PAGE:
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Independent Credits

    On the first day that I came to Nova, I walked inside and was immediately sent down to Akil’s room to join his coor. Like other freshman, I was nervous because it was my first day of high school. It was clear to see who had previously been to Nova--they were very relaxed. When everybody got settled into the room, Akil began his welcome speech. It wasn’t long before he started to tell us about independent credits. It seemed like it was too good to be true: how could we get credit for a class that we don’t even have to go to?

    The happiness quickly turned into stress when I found out that I had to take Washington State History because I had just moved from Montana. I was given a list of competencies we had to meet in order to get the credit, which didn’t seem too bad at first; however, when I actually went to start doing the work, I realized how many stories and essays I would have to write. The thought of having to do all of this work while I could be enjoying my free time ultimately got the best of me. Because it was my freshman year, I expressed my concern to Akil and we decided that I could do it another time. To this day, I still have yet to take the class. I may save it for work to do over the summer when I get bored, or maybe my senior year when I won’t have six classes to take; either way, both sound terrible.

    Now that you got a little look at my mindset towards independent credit classes, I’ll go through a list of pros and cons (which may or may not apply to you, these are my personal opinion). Some pros would obviously be the fact that you can get credit while not physically attending a class. Independents can help you graduate early if you do enough. You also gain skills, in terms of initiating work by yourself. This is an important skill to have in your life because you’ll use it everywhere you go. You can really impress your teachers, boss, etc. by getting to work without being told to do it. If you’re like me and you like to stay up late, you get to sleep in (assuming you’d do the work later). Because of the flexibility offered with the credits, you can focus on a specific competency of what you’re learning to help further your understanding of the subject as a whole and still earn credit. Finally, you can get credit for things that you already do in your day-to-day life, like baking, running and writing.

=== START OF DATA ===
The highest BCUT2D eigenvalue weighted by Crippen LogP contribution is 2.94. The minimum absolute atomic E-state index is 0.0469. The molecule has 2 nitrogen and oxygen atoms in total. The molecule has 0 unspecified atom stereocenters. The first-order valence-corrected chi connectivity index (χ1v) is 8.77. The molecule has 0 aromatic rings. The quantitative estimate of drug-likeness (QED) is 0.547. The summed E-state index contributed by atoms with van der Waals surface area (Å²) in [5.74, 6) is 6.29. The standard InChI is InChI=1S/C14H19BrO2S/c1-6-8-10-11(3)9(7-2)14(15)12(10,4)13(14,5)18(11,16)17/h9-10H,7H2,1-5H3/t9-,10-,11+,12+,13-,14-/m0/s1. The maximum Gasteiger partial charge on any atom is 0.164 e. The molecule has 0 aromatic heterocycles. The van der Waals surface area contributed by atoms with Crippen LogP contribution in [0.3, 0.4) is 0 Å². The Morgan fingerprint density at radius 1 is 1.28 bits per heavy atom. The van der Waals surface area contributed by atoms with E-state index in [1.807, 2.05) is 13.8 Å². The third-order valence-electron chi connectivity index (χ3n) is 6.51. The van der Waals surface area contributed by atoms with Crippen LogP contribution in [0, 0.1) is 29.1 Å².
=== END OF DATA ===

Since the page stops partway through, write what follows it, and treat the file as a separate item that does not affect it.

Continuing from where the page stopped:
Debbie told me that you also get up to two years to finish a class worth .50 [editor note: as long as you meet with the facilitator of the contract regularly through that time], which could be both a pro and a con if you think about it. If you’re taking it as a sixth class and stretch it out for that long, you would begin to get behind in credits; but, if you’re taking it as a seventh class, you would be ahead in your credit upon completion. The only other con I could think of was the fact that they take up a lot of free time if you are doing it as a seventh (or, in my case, eighth) class. Even though it is the only one I listed, in my mind, it weighs out most of the pros. I’m not necessarily in a rush to get through high school, so I’m fine with just doing my six main classes and two committees here. If you wanted to take advantage of the independents and get out of high school as quickly as you can, I totally understand where you’re coming from.

    I was telling my friends in Butte, Montana about the independent credits at Nova, and to my surprise, other schools do offer independents, such as Butte High School, but it is a lot more limited. Only a couple of classes are offered and still require some classroom time. The fact that Nova allows their students to get independent credits while only meeting once per month is amazing, and I feel fortunate to have the opportunity to do some.